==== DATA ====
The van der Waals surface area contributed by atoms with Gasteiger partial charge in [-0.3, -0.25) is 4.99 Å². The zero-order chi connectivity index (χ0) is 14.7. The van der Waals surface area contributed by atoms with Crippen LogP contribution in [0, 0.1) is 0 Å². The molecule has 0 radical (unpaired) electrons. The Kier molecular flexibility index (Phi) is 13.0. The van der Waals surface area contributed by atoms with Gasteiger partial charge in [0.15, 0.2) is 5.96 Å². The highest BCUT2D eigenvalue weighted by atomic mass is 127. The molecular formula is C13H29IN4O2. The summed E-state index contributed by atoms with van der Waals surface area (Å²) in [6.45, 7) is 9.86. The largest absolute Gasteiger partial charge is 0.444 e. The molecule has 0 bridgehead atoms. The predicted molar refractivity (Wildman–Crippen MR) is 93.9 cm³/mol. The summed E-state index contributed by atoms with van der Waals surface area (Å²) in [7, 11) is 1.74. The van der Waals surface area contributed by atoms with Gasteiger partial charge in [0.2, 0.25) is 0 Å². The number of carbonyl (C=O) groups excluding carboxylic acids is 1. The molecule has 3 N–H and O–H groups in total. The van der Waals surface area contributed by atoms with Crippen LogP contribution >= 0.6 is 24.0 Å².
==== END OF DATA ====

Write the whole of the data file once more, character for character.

The van der Waals surface area contributed by atoms with Gasteiger partial charge in [-0.3, -0.25) is 4.99 Å². The zero-order chi connectivity index (χ0) is 14.7. The van der Waals surface area contributed by atoms with Crippen LogP contribution in [0, 0.1) is 0 Å². The molecule has 0 radical (unpaired) electrons. The Kier molecular flexibility index (Phi) is 13.0. The van der Waals surface area contributed by atoms with Gasteiger partial charge in [0.15, 0.2) is 5.96 Å². The highest BCUT2D eigenvalue weighted by atomic mass is 127. The molecular formula is C13H29IN4O2. The summed E-state index contributed by atoms with van der Waals surface area (Å²) in [6.45, 7) is 9.86. The largest absolute Gasteiger partial charge is 0.444 e. The molecule has 0 bridgehead atoms. The predicted molar refractivity (Wildman–Crippen MR) is 93.9 cm³/mol. The summed E-state index contributed by atoms with van der Waals surface area (Å²) in [7, 11) is 1.74. The van der Waals surface area contributed by atoms with Gasteiger partial charge in [0.2, 0.25) is 0 Å². The number of carbonyl (C=O) groups excluding carboxylic acids is 1. The molecule has 3 N–H and O–H groups in total. The van der Waals surface area contributed by atoms with Crippen LogP contribution >= 0.6 is 24.0 Å².